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Ah, the youthful perils of 'hanging out' or 'hooking up' with 'Facebook friends'


My boyfriend and I had dated for almost two years, but he just broke up with me. He was aware that I still talked to a guy friend of mine whom I've known for over seven years, but the messages that my "friend" was sending became rather inappropriate about a month ago.

Despite my best efforts to deal with this uncomfortable situation privately, my boyfriend read messages in my Facebook inbox, and my responses, where I told my ex I still cared about him and how I found it hard not knowing how he felt. Now my boyfriend feels as though I am completely untrustworthy (because I have cheated in the past) and that there is no hope for a future between us, other than as friends. Is there any way to assure my estranged love that I am indeed capable of being trusted?

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Madam: I perceive from the tone and content of your letter you are a somewhat youngish person, perhaps even south of age 30, hmmm?

And while I have great sympathy for youth and particularly youth's follies ("If the fool would persist in his folly he would become wise," William Blake said, and that's sort of my story), and often feel like an eternal teenager myself, lately I have also been trying to cultivate my "inner curmudgeon." So I want you to imagine me standing on my porch in a ratty bathrobe and crusty slippers, my bandy, fish-white legs gleaming in the sunshine, as I shake my fist at you and say: "You kids these days! I don't understand you at all!"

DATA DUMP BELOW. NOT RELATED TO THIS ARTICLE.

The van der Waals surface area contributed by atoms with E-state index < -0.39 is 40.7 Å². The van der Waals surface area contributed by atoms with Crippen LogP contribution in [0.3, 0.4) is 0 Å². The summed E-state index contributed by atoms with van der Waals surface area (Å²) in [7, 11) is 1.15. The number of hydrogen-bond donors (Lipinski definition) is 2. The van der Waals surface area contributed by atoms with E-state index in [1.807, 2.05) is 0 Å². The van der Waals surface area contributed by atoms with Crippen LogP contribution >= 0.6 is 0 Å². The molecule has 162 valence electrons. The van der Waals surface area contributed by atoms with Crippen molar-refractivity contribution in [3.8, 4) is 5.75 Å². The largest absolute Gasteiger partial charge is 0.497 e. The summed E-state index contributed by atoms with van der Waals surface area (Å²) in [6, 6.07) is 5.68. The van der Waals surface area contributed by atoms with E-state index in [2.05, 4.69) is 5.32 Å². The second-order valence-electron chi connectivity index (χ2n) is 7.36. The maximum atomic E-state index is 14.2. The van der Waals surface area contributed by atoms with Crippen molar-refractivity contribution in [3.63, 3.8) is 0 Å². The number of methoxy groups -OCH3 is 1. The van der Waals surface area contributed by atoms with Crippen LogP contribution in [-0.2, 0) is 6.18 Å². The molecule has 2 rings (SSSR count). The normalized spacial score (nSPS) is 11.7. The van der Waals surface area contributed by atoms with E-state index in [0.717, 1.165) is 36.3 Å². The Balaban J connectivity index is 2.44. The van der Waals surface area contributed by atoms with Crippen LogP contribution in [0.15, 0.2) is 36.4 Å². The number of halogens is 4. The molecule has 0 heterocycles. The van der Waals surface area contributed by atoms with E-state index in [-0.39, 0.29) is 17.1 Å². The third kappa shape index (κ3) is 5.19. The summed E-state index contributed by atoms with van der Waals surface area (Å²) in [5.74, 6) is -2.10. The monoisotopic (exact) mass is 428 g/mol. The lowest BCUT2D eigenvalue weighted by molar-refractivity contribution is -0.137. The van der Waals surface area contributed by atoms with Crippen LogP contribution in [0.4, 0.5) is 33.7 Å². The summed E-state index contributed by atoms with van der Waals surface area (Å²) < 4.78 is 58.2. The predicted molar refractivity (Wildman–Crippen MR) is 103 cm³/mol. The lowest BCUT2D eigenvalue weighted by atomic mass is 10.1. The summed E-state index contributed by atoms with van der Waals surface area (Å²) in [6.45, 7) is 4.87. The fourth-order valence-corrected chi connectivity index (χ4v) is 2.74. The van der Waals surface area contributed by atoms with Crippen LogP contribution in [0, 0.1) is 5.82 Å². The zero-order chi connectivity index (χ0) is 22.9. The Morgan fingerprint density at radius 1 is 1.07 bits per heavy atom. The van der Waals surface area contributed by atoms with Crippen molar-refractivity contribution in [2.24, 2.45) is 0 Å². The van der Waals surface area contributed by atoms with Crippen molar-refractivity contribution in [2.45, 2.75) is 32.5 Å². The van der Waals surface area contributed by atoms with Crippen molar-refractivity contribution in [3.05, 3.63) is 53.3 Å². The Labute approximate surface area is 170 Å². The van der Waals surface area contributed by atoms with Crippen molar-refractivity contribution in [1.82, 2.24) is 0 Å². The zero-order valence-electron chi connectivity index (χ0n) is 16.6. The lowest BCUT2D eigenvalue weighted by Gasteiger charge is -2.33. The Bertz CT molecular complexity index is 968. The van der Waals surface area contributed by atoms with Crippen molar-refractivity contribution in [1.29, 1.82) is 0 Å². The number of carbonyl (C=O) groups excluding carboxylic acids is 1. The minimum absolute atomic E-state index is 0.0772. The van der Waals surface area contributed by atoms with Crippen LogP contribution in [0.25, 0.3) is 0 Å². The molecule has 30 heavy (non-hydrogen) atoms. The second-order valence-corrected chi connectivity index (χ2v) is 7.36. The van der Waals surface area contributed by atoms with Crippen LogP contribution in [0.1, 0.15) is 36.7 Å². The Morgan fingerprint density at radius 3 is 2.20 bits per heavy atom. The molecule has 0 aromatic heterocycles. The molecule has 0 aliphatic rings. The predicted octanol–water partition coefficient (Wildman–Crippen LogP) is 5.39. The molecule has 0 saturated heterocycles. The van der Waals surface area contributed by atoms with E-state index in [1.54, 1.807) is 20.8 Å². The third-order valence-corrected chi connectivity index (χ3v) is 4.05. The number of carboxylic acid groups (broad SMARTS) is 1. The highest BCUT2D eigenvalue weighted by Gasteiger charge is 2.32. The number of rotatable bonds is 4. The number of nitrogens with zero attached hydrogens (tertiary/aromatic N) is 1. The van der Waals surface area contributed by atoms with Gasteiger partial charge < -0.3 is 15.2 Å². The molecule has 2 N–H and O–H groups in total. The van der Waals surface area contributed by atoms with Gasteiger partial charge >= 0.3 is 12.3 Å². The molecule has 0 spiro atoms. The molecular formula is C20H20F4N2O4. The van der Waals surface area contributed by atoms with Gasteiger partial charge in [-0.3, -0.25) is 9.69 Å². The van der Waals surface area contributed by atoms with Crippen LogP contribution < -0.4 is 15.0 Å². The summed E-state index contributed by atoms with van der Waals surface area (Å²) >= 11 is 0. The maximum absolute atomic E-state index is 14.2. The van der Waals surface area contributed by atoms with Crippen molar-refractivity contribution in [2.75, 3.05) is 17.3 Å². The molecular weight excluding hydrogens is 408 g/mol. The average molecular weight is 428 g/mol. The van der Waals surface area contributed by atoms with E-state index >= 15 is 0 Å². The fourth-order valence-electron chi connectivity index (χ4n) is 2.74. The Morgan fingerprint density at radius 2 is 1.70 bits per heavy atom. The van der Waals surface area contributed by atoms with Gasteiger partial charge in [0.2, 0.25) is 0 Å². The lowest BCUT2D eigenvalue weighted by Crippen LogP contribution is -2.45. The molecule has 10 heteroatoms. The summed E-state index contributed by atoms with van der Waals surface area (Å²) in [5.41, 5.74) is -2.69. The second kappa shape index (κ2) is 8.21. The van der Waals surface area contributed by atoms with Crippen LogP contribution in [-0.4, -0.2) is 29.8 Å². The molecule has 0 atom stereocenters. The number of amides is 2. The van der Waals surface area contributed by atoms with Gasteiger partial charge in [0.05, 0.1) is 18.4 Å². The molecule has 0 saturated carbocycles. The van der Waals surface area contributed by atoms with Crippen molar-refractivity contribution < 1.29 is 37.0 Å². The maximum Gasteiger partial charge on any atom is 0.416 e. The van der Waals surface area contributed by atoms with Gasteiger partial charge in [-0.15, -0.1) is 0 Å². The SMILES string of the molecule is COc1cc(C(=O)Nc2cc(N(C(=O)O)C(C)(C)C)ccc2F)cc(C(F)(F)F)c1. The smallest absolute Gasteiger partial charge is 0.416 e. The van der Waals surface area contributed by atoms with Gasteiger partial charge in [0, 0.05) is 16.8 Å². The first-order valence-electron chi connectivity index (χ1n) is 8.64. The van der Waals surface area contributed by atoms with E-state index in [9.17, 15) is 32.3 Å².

In my day (the early 90s), when a man was interested in a woman, he gnawed the cork off a bottle of wine or scotch or (best) tequila, spat the cork on the floor, poured as much of the contents of the bottle down his throat as he could handle, and with inflamed, incarnadine corneas and steam coming out of his ears he cha-a-a-arged!

These days, though, it's all "hanging out" and "hooking up." Throw in "Facebook friends" and "online dating" (a total oxymoron, in my books) and it all seems terribly complex and confusing and ambiguous and full of grey areas.

And the current crop of bachelors! Pardon me for saying so, gentlemen, but such a collection of wishy-washy, weak-willed, namby-pamby numbnuts the world has never seen, it seems to me. The way you guys sidle in and out of relationships, a woman could be dating you for six months and never even know it!

In this type of climate, in 2008, sister, it's no surprise you became disoriented, got your parties muddled up and found yourself having a hard time distinguishing between "guy friend" and "boyfriend."

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Still, you need to sort it out. I'd like to know how your boyfriend got into your Facebook inbox, for starters. Did you give him your password or neglect to log out? You didn't write about your "feelings" for your ex on his/your Facebook wall, did you?